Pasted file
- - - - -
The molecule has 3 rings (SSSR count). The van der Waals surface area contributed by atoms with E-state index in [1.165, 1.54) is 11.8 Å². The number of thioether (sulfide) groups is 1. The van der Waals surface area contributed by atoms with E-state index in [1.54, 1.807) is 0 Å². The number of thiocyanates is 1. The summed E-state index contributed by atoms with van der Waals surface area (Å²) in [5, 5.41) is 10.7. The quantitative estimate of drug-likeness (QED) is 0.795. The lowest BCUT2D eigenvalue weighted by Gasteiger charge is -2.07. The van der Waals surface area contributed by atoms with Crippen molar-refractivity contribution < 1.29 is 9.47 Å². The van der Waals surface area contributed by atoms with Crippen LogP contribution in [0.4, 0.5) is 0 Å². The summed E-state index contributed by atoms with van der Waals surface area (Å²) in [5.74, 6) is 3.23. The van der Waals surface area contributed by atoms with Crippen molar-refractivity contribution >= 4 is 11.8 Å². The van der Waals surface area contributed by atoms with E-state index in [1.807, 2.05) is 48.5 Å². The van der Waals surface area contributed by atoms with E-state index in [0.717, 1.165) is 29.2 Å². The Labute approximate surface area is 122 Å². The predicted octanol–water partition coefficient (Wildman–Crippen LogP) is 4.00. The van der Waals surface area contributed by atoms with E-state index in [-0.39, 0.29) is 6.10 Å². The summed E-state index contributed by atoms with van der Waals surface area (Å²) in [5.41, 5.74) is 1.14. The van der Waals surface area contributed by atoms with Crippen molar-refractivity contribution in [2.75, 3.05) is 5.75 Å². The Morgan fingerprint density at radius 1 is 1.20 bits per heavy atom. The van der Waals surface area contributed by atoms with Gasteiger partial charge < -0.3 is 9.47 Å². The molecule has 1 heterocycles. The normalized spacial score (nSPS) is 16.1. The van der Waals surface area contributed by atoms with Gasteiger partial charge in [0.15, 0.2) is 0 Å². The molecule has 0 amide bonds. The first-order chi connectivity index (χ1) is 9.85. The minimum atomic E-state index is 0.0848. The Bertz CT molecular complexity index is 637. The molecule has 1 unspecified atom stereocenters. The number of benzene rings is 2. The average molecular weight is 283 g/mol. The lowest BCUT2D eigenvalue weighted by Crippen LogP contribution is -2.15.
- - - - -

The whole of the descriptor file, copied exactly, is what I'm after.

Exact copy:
The molecule has 3 rings (SSSR count). The van der Waals surface area contributed by atoms with E-state index in [1.165, 1.54) is 11.8 Å². The number of thioether (sulfide) groups is 1. The van der Waals surface area contributed by atoms with E-state index in [1.54, 1.807) is 0 Å². The number of thiocyanates is 1. The summed E-state index contributed by atoms with van der Waals surface area (Å²) in [5, 5.41) is 10.7. The quantitative estimate of drug-likeness (QED) is 0.795. The lowest BCUT2D eigenvalue weighted by Gasteiger charge is -2.07. The van der Waals surface area contributed by atoms with Crippen molar-refractivity contribution < 1.29 is 9.47 Å². The van der Waals surface area contributed by atoms with Crippen LogP contribution in [0.4, 0.5) is 0 Å². The summed E-state index contributed by atoms with van der Waals surface area (Å²) in [5.74, 6) is 3.23. The van der Waals surface area contributed by atoms with Crippen molar-refractivity contribution >= 4 is 11.8 Å². The van der Waals surface area contributed by atoms with E-state index in [1.807, 2.05) is 48.5 Å². The van der Waals surface area contributed by atoms with E-state index in [0.717, 1.165) is 29.2 Å². The Labute approximate surface area is 122 Å². The predicted octanol–water partition coefficient (Wildman–Crippen LogP) is 4.00. The van der Waals surface area contributed by atoms with E-state index in [-0.39, 0.29) is 6.10 Å². The summed E-state index contributed by atoms with van der Waals surface area (Å²) in [5.41, 5.74) is 1.14. The van der Waals surface area contributed by atoms with Crippen molar-refractivity contribution in [2.75, 3.05) is 5.75 Å². The Morgan fingerprint density at radius 1 is 1.20 bits per heavy atom. The van der Waals surface area contributed by atoms with Gasteiger partial charge < -0.3 is 9.47 Å². The molecule has 1 heterocycles. The normalized spacial score (nSPS) is 16.1. The van der Waals surface area contributed by atoms with Gasteiger partial charge in [0.15, 0.2) is 0 Å². The molecule has 0 amide bonds. The first-order chi connectivity index (χ1) is 9.85. The minimum atomic E-state index is 0.0848. The Bertz CT molecular complexity index is 637. The molecule has 1 unspecified atom stereocenters. The number of benzene rings is 2. The average molecular weight is 283 g/mol. The lowest BCUT2D eigenvalue weighted by Crippen LogP contribution is -2.15.